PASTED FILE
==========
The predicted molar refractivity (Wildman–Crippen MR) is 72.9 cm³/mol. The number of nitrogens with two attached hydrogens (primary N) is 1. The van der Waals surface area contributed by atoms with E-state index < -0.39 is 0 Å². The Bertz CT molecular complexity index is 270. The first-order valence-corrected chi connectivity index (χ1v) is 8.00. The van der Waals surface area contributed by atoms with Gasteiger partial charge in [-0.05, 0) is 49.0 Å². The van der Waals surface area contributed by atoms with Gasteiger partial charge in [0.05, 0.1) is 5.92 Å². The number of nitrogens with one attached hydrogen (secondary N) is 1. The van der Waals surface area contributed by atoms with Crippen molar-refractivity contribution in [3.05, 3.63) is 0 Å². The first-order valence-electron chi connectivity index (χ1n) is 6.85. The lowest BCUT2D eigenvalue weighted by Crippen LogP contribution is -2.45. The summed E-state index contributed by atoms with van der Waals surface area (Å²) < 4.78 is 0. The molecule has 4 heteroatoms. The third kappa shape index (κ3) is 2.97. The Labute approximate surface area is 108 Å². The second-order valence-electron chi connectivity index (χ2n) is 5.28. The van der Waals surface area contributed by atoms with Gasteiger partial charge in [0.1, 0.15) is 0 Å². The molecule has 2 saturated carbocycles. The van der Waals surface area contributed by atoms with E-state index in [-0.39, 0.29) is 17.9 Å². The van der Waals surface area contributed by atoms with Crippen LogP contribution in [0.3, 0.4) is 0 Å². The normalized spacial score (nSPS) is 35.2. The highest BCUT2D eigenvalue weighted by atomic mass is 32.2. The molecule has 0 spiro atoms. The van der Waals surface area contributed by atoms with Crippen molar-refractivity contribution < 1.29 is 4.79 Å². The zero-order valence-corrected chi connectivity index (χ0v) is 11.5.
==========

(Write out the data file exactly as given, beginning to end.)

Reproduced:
The predicted molar refractivity (Wildman–Crippen MR) is 72.9 cm³/mol. The number of nitrogens with two attached hydrogens (primary N) is 1. The van der Waals surface area contributed by atoms with E-state index < -0.39 is 0 Å². The Bertz CT molecular complexity index is 270. The first-order valence-corrected chi connectivity index (χ1v) is 8.00. The van der Waals surface area contributed by atoms with Gasteiger partial charge in [-0.05, 0) is 49.0 Å². The van der Waals surface area contributed by atoms with Gasteiger partial charge in [0.05, 0.1) is 5.92 Å². The number of nitrogens with one attached hydrogen (secondary N) is 1. The van der Waals surface area contributed by atoms with Crippen molar-refractivity contribution in [3.05, 3.63) is 0 Å². The first-order valence-electron chi connectivity index (χ1n) is 6.85. The lowest BCUT2D eigenvalue weighted by Crippen LogP contribution is -2.45. The summed E-state index contributed by atoms with van der Waals surface area (Å²) < 4.78 is 0. The molecule has 4 heteroatoms. The third kappa shape index (κ3) is 2.97. The Labute approximate surface area is 108 Å². The second-order valence-electron chi connectivity index (χ2n) is 5.28. The van der Waals surface area contributed by atoms with Gasteiger partial charge in [0.1, 0.15) is 0 Å². The molecule has 2 saturated carbocycles. The van der Waals surface area contributed by atoms with E-state index in [-0.39, 0.29) is 17.9 Å². The van der Waals surface area contributed by atoms with Crippen LogP contribution in [0.3, 0.4) is 0 Å². The normalized spacial score (nSPS) is 35.2. The highest BCUT2D eigenvalue weighted by atomic mass is 32.2. The molecule has 0 spiro atoms. The van der Waals surface area contributed by atoms with Crippen molar-refractivity contribution < 1.29 is 4.79 Å². The zero-order valence-corrected chi connectivity index (χ0v) is 11.5.